Today’s interview is with Lourdes Johnson, an intern working on transcribing the Herencia: Centuries of Spanish Legal Documents crowdsourcing campaign at the Law Library of Congress. She will be a panelist in our upcoming Lunch & Learn Webinar: A Conversation with the Herencia Crowdsourcing Interns.
Describe your background
I was born and raised in the city of Lima, Peru, in South America. I worked for multinational companies as a bilingual human resources assistant and an executive assistant for the customer service division. I married my husband from Minnesota, moved to the U.S., and fell in love with the field of library and information science. I wanted to pursue a master of library and information science (MLIS) graduate degree. However, I did not even have an undergraduate degree back then. While earning a bachelor of science degree in management of information systems and raising a child, I worked part-time as a library assistant, library aide, library page, and library clerk for public and school district libraries. I also volunteered as a library assistant at my daughter’s elementary and middle schools.
By the time my daughter became a teenager, I had become a full-time graduate student. I graduated with an MLIS degree and a digital assets management post-graduate certificate from San Jose State University. I have enjoyed working with Hispanic early readers, and I feel very passionate about reaching out to diverse communities, especially those facing barriers to access vital information resources due to socioeconomic inequities.
What is your academic/professional history?
After receiving my MLIS degree, I applied for fellowships. The Hispanic Association of Colleges and Universities invited me to intern as a preservation science fellow for the Preservation Science and Testing Division at the Library of Congress. I learned about building controlled vocabularies using linked open data authority files. Later, I applied to the Herencia crowdsourcing remote internship, and I am fortunate to intern at the Law Library of Congress.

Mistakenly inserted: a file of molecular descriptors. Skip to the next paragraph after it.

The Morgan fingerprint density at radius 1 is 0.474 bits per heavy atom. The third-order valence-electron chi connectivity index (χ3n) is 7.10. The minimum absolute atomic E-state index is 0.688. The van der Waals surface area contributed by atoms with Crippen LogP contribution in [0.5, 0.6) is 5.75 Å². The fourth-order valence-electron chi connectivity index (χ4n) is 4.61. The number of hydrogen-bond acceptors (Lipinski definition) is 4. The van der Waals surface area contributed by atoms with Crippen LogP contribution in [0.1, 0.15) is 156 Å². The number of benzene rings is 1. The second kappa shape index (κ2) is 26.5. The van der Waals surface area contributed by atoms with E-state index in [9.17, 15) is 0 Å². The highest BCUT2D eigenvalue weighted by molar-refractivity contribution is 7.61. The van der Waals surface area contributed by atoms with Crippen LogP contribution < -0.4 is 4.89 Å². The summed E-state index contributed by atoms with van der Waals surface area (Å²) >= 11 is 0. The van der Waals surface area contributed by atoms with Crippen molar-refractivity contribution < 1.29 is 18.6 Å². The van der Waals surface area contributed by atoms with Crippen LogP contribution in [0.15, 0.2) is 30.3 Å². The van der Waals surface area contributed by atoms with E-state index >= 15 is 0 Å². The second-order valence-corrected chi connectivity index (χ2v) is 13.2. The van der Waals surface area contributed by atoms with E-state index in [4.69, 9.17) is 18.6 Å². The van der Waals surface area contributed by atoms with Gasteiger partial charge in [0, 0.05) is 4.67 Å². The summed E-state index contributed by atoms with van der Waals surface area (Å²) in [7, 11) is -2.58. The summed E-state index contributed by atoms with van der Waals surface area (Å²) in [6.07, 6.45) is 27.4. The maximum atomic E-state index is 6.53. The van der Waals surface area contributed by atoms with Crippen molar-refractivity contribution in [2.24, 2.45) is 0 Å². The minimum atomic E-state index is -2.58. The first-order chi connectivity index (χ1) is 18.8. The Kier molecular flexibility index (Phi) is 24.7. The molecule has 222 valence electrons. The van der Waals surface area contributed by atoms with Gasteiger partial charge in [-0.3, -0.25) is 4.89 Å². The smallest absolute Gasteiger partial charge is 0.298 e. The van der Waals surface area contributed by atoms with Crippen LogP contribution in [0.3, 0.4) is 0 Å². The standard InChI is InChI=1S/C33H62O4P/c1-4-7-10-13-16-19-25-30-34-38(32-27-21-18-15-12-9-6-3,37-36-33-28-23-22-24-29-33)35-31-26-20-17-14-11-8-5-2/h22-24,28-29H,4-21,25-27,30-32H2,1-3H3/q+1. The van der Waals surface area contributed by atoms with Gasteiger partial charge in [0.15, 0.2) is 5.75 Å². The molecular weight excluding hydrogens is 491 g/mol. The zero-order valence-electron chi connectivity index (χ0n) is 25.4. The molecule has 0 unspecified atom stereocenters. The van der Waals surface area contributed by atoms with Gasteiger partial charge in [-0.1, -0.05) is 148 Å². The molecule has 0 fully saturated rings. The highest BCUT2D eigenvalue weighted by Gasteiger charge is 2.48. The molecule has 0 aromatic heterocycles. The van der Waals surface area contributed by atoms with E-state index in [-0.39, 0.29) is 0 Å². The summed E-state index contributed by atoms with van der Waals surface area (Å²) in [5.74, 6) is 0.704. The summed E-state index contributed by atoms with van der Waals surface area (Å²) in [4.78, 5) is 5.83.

My goal is to work for a repository as a digital archivist or digital collections manager librarian. I am particularly interested in managing Latin American and Caribbean Cultural Heritage Archives and collections.
How would you describe your job to other people?
I am one of seven interns collaborating on the Herencia crowdsourcing campaign. Crowdsourcing is one of the most fun ways to engage with diverse communities while increasing visibility and access to unique collections. One of my primary responsibilities is transcribing, reviewing, and approving digitized documents written in ancient Latin, Catalan, and Spanish from the 1300s to the 1700s. By participating in the reviewing and transcribing process, I have learned interesting facts about Spain‘s medieval times. Transcribing is critical to generating metadata so users can find information from the collection. The transcription review and approval process are peer-reviewed to ensure quality control, consistency, and accuracy.
I am also part of the Events and Communications team, charged with planning the Herencia collection promotion via digital marketing, social media campaigns, and virtual hosting of transcribe-a-thons. We will be hosting the Herencia Review Challenge pretty soon!
Why did you want to work at the Library of Congress?
The Library of Congress is the leading cultural heritage institution committed to expanding access to its collections worldwide. Having the opportunity to work for the Library of Congress certainly is a dream come true for an early-career librarian-archivist interested in getting involved in initiatives to enhance access to digital resources. I feel fortunate to have interned at the Preservation Science and Testing Division and currently at the Law Library. I cataloged resources using linked open data authority files and structured data to generate datasets available to the public. Working with the Herencia project makes me connect the dots: We are in exciting and challenging times where digital humanities and digital history researchers use computational methods to extract data from primary sources. After my internship, I look forward to assisting communities interested in working with public data.
What is the most interesting fact you’ve learned about the Law Library of Congress?
I learned that the Law Library holds the most extensive legal collection globally, and there is a significant amount of ancient historical material in diverse foreign languages.
What’s something most of your co-workers do not know about you?
I enjoy sewing my garments. I am lately into Japanese sewing patterns, and I have to sew with vintage sewing machines. I love mechanical sewing machines from the forties and fifties.